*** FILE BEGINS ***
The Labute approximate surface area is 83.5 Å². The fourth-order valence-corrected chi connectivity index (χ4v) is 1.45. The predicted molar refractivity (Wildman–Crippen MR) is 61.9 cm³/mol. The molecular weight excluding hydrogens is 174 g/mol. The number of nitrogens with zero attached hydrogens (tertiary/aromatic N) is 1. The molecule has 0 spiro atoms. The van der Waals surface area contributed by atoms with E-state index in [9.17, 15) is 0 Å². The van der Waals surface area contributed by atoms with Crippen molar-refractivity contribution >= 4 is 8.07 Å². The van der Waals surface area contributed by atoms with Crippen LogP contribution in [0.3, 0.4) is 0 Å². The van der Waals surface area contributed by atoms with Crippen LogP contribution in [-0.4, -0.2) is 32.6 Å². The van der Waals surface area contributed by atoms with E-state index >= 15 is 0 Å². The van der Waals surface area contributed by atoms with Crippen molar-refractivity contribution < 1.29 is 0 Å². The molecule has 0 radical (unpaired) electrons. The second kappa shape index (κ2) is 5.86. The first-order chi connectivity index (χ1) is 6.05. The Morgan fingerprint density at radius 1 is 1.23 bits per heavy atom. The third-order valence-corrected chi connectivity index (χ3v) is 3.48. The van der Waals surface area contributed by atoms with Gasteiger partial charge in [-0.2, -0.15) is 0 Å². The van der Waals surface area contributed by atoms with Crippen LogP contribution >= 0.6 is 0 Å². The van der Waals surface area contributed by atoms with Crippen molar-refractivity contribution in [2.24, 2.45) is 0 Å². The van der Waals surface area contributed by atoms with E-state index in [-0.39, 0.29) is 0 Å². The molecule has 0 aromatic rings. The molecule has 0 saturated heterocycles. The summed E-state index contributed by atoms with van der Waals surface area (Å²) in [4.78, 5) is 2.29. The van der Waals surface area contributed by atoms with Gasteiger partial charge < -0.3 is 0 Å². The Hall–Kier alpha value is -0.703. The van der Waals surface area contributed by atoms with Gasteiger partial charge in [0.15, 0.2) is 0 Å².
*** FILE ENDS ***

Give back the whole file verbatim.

The Labute approximate surface area is 83.5 Å². The fourth-order valence-corrected chi connectivity index (χ4v) is 1.45. The predicted molar refractivity (Wildman–Crippen MR) is 61.9 cm³/mol. The molecular weight excluding hydrogens is 174 g/mol. The number of nitrogens with zero attached hydrogens (tertiary/aromatic N) is 1. The molecule has 0 spiro atoms. The van der Waals surface area contributed by atoms with E-state index in [9.17, 15) is 0 Å². The van der Waals surface area contributed by atoms with Crippen molar-refractivity contribution >= 4 is 8.07 Å². The van der Waals surface area contributed by atoms with Crippen LogP contribution in [0.3, 0.4) is 0 Å². The van der Waals surface area contributed by atoms with Crippen LogP contribution in [-0.4, -0.2) is 32.6 Å². The van der Waals surface area contributed by atoms with E-state index >= 15 is 0 Å². The van der Waals surface area contributed by atoms with Crippen molar-refractivity contribution < 1.29 is 0 Å². The molecule has 0 radical (unpaired) electrons. The second kappa shape index (κ2) is 5.86. The first-order chi connectivity index (χ1) is 6.05. The Morgan fingerprint density at radius 1 is 1.23 bits per heavy atom. The third-order valence-corrected chi connectivity index (χ3v) is 3.48. The van der Waals surface area contributed by atoms with Gasteiger partial charge in [-0.2, -0.15) is 0 Å². The van der Waals surface area contributed by atoms with Crippen LogP contribution >= 0.6 is 0 Å². The van der Waals surface area contributed by atoms with Crippen molar-refractivity contribution in [2.24, 2.45) is 0 Å². The van der Waals surface area contributed by atoms with E-state index in [-0.39, 0.29) is 0 Å². The molecule has 0 aromatic rings. The molecule has 0 saturated heterocycles. The summed E-state index contributed by atoms with van der Waals surface area (Å²) in [4.78, 5) is 2.29. The van der Waals surface area contributed by atoms with Gasteiger partial charge < -0.3 is 0 Å². The Hall–Kier alpha value is -0.703. The van der Waals surface area contributed by atoms with Gasteiger partial charge in [0.15, 0.2) is 0 Å².